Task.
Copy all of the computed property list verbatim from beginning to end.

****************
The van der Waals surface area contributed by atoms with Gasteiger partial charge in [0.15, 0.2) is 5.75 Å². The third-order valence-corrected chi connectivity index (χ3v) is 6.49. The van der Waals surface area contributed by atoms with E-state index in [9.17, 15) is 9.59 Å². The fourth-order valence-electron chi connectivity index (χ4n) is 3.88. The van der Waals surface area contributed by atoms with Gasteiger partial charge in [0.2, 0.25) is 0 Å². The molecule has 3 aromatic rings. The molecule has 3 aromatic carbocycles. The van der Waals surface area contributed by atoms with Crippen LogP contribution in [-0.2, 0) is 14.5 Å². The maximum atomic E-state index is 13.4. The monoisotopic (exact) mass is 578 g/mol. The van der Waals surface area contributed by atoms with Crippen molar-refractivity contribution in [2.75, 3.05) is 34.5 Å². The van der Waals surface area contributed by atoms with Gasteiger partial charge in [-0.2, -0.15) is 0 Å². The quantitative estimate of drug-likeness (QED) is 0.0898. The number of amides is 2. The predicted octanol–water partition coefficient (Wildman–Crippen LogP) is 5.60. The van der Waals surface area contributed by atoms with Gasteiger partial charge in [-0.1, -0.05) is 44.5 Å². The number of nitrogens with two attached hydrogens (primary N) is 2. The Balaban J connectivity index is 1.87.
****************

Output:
The van der Waals surface area contributed by atoms with Gasteiger partial charge in [0.15, 0.2) is 5.75 Å². The third-order valence-corrected chi connectivity index (χ3v) is 6.49. The van der Waals surface area contributed by atoms with E-state index in [9.17, 15) is 9.59 Å². The fourth-order valence-electron chi connectivity index (χ4n) is 3.88. The van der Waals surface area contributed by atoms with Gasteiger partial charge in [0.2, 0.25) is 0 Å². The molecule has 3 aromatic rings. The molecule has 3 aromatic carbocycles. The van der Waals surface area contributed by atoms with Crippen LogP contribution in [-0.2, 0) is 14.5 Å². The maximum atomic E-state index is 13.4. The monoisotopic (exact) mass is 578 g/mol. The van der Waals surface area contributed by atoms with Crippen molar-refractivity contribution in [2.75, 3.05) is 34.5 Å². The van der Waals surface area contributed by atoms with Gasteiger partial charge in [-0.2, -0.15) is 0 Å². The quantitative estimate of drug-likeness (QED) is 0.0898. The number of amides is 2. The predicted octanol–water partition coefficient (Wildman–Crippen LogP) is 5.60. The van der Waals surface area contributed by atoms with Gasteiger partial charge in [-0.1, -0.05) is 44.5 Å². The number of nitrogens with two attached hydrogens (primary N) is 2. The Balaban J connectivity index is 1.87.